US20190025909A1 (en) Human-body-gesture-based region and volume selection for hmd
US9898865B2 (en) System and method for spawning drawing surfaces
US10540014B2 (en) Extramissive spatial imaging digital eye glass apparatuses, methods, and systems for virtual or augmediated vision, manipulation, creation, or interaction with objects, materials, or other entities
US10203764B2 (en) Systems and methods for triggering actions based on touch-free gesture detection
US10831278B2 (en) Display with built in 3D sensing capability and gesture control of tv
KR20190038886A (en) Automatic placement of virtual objects in three-dimensional space
Lv et al. Multimodal hand and foot gesture interaction for handheld devices
US10606442B2 (en) Touch-free gesture recognition system and method
US10019074B2 (en) Touchless input
AU2013239179B2 (en) Enhanced virtual touchpad and touchscreen
US10261594B2 (en) Systems and methods of creating a realistic displacement of a virtual object in virtual reality/augmented reality environments
Argelaguet et al. A survey of 3D object selection techniques for virtual environments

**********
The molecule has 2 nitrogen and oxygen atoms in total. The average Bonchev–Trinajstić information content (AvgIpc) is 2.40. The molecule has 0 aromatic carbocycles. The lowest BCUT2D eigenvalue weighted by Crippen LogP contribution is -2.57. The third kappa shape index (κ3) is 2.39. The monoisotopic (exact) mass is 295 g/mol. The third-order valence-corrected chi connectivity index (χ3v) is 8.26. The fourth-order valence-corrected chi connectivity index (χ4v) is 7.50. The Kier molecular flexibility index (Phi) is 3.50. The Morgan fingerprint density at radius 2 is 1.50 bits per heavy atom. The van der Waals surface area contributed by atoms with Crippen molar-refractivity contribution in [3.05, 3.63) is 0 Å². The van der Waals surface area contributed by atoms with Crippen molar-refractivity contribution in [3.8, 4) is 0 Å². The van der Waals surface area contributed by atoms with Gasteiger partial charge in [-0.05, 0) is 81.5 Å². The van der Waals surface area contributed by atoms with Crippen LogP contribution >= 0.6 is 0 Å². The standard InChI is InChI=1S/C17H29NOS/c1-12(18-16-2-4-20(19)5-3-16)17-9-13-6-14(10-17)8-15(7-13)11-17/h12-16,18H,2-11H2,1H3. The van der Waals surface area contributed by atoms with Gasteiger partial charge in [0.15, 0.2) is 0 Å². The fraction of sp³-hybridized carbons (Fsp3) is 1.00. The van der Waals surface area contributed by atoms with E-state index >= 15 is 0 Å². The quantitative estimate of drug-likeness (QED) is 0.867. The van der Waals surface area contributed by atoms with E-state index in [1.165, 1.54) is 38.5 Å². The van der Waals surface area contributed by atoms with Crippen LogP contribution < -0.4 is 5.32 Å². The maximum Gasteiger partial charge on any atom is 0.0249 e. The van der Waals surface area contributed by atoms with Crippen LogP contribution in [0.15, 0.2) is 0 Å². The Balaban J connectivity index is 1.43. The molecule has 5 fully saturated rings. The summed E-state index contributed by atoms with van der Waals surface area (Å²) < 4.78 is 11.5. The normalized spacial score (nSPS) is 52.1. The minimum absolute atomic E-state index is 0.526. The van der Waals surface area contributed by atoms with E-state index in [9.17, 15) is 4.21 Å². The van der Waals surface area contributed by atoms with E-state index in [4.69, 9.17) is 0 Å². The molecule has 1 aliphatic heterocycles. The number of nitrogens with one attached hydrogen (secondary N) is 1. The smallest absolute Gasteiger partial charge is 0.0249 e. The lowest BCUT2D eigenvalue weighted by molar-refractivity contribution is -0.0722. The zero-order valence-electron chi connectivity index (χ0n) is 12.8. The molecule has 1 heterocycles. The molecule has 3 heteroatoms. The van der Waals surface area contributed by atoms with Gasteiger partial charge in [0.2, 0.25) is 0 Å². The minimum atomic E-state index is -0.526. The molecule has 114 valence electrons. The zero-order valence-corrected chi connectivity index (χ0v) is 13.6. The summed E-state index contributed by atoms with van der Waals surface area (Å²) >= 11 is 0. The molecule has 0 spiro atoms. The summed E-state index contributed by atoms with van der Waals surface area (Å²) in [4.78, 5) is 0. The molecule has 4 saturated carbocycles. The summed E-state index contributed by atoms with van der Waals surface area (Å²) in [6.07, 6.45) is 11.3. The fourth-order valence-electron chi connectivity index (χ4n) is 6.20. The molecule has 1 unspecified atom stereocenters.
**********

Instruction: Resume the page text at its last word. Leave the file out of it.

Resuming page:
Lv et al. Extending touch-less interaction on vision based wearable device
US10761612B2 (en) Gesture recognition techniques
US9292083B2 (en) Interacting with user interface via avatar

Legal Events

Date Code Title Description
AS Assignment

Owner name: OMEK INTERACTIVE, LTD., ISRAEL

Free format text: ASSIGNMENT OF ASSIGNORS INTEREST;ASSIGNORS:FLEISCHMANN, SHAHAR;KUTLIROFF, GERSHOM;YANAI, YARON;SIGNING DATES FROM 20130404 TO 20130405;REEL/FRAME:030162/0770

AS Assignment

Owner name: INTEL CORP. 100, CALIFORNIA

Free format text: ASSIGNMENT OF ASSIGNORS INTEREST;ASSIGNOR:OMEK INTERACTIVE LTD.;REEL/FRAME:031558/0001

Effective date: 20130923

AS Assignment

Owner name: INTEL CORPORATION, CALIFORNIA

Free format text: CORRECTIVE ASSIGNMENT TO CORRECT THE ASSIGNEE PREVIOUSLY RECORDED ON REEL 031558 FRAME 0001. ASSIGNOR(S) HEREBY CONFIRMS THE ASSIGNMENT;ASSIGNOR:OMEK INTERACTIVE LTD.;REEL/FRAME:031783/0341

Effective date: 20130923

STCF Information on status: patent grant

Free format text: PATENTED CASE

CC Certificate of correction
MAFP Maintenance fee payment

Free format text: PAYMENT OF MAINTENANCE FEE, 4TH YEAR, LARGE ENTITY (ORIGINAL EVENT CODE: M1551); ENTITY STATUS OF PATENT OWNER: LARGE ENTITY

Year of fee payment: 4